The night before the January 13th demonstration was to be held, Mayor Havemeyer agreed to speak to the people in Union Square. Not knowing this, the Committee canceled its parade route and elected to meet only in Tompkins Square Park. Meanwhile, the Police Board convinced the Parks Department to revoke the meeting permit. They claimed to have notified Patrick McGuire, but he was tied up in a the Committee meeting being held at the same time, and he claims never to have received notice. Herbert Guttman, author of “The Tompkins square 'Riot' in New York City on January 13, 1874: A re-examination of its causes and its aftermath.”, notes that independent evidence supports McGuire.
The next day, some 5,000 people had gathered in the square by ten o’clock in the morning. By eleven o’clock, the police had arrived. According to one account, they “made an onslaught on to the crowd, using their clubs indiscriminately”.65 Men, women, and children fled from the park, although the German workers from the Tenth Ward held on and battled the police. Police chased assemblers through the streets, and in and out of stores, and continued to inflict violence on anyone who was “poorly dressed”66
By late afternoon, Tompkins Square and the surrounding areas were peaceful. Forty-six workers total were arrested. The next day, most of the daily newspapers, with the exception of the New York Graphic condemned the workers and supported the actions of the police.67 A New York Times article titled “The Defeat of the Communists” published the next day detailed a meeting between Mayor Havemeyer and representatives from the Committee of Safety. Havemeyer stated that “It is not the purpose of the City Government to furnish work to the industrious poor.”68
The riots did not have any immediate ameliorating effects on the plight of the working or unemployed poor. What they did achieve was freedom to assemble. A successful and peaceful talk condemning the actions of the police was given by the Free Thinker’s Association at the Cooper Institute on January 30th. A demonstration demanding the release of Christian Mayer, a German unionist arrested in the January 13th riots was held in Tompkins Square on August 31, 1874. Though police were present, the riot went smoothly, no force was used, and Mayer was soon released. The right to rally had been established in New York.69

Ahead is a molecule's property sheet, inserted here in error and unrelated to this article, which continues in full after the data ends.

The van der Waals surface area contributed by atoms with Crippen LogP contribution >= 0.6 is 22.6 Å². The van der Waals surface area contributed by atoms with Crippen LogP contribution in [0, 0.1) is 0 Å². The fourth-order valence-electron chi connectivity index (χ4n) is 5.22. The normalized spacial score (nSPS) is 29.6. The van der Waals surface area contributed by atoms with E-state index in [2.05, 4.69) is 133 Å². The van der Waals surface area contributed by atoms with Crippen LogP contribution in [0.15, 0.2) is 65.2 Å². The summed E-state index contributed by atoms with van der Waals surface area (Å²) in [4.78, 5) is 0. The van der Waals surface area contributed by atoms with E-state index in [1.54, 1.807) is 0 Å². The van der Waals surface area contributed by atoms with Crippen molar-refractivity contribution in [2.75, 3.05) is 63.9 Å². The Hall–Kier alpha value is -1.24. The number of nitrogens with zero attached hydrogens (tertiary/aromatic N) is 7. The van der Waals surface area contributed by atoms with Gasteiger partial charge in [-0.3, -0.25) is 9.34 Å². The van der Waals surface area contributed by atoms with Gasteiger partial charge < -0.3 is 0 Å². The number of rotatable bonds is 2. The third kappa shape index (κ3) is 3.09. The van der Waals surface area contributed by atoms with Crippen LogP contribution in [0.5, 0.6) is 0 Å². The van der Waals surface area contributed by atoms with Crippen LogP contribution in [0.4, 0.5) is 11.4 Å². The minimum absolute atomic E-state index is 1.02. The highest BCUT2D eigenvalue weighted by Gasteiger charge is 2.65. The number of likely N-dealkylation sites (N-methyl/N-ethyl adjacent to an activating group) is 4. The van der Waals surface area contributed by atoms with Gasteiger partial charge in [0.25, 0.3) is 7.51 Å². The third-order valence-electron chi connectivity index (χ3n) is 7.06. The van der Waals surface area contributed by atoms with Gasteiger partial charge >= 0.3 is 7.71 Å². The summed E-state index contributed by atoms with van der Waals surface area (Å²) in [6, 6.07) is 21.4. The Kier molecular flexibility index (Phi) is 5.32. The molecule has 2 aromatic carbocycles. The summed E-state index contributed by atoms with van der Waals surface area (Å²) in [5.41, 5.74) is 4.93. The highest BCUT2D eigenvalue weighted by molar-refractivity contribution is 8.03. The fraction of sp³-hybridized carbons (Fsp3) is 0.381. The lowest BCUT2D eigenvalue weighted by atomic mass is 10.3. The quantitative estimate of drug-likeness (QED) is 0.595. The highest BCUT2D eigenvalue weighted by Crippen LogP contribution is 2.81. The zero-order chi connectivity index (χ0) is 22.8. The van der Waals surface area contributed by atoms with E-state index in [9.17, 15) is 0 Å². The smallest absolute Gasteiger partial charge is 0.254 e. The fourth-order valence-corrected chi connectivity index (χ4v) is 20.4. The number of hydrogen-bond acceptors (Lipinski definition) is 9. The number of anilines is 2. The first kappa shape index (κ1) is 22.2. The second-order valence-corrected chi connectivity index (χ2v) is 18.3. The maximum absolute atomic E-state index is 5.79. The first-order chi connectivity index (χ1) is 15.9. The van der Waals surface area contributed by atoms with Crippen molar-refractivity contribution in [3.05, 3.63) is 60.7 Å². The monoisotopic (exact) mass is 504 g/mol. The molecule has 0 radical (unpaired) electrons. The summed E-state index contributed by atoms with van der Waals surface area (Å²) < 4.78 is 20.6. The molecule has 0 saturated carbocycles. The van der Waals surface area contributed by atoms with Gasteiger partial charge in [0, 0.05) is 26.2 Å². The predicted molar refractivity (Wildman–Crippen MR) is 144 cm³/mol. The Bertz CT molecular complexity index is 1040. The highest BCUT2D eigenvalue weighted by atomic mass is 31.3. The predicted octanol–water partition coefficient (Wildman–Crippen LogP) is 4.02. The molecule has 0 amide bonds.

The Last Two Decades
The last two decades of the nineteenth century saw the growing commercialization of the Village, a second wave of immigration encroaching on the elegant residences of the Village, and the efforts of residents to resist change. The area, already well known as New York City’s bohemia, was home to many of the cafes and restaurants where artists, writers, and other counter-culture intellectuals congregated. In the 1850s, the earlier described Pfaff’s was the bohemian haunt of choice, but in the 1880s the growing French Quarter between Laurens and Broadway provided the best locations for living the bohemian lifestyle. The French immigrants who settled here were part of a new wave of immigrant groups to New York which also included Irish and Italians. Many of the new immigrants began settling in Greenwich Village and quickly over populated the area. They moved into tenement houses and worked in nearby warehouses. Commercialization took a stronghold over the neighborhood, and the rich who had once seen the 15th Ward as an oasis, fled the once coveted area for the less-populated streets of midtown and uptown. Immigration transformed the city of New York beyond just Greenwich Village. During the last two decades of the nineteenth century New Yorkers celebrated the opening of Ellis Island and the Brooklyn Bridge, both signifying the explosive growth the city was experiencing. Two major landmarks were also erected, one the Statue of Liberty in the harbor and the other the Washington Arch in Greenwich Village, both monuments to the history of New York City and iconic symbols of the future.
The Gilded Age of New York was an era of rapid economic and population growth, resulting in changes to both the physical and cultural map of Greenwich Village. For example, Eighth Street used to be called “Clinton Place” and was once lined with elegant residences lived in by New York’s most wealthy residents. But as commercialization of the Village increased, 8th Street soon lost both it’s elegant name and residents.70 The street was overtaken by streetcars that escorted passengers between the Jefferson and Tompkins Markets, at the west and east edges of the Village respectively. El stations at the Sixth, Third, and Second Avenue intersections also contributed to the commercialization of the street. By 1900, almost every property along East Eighth Street had been converted for commercial use.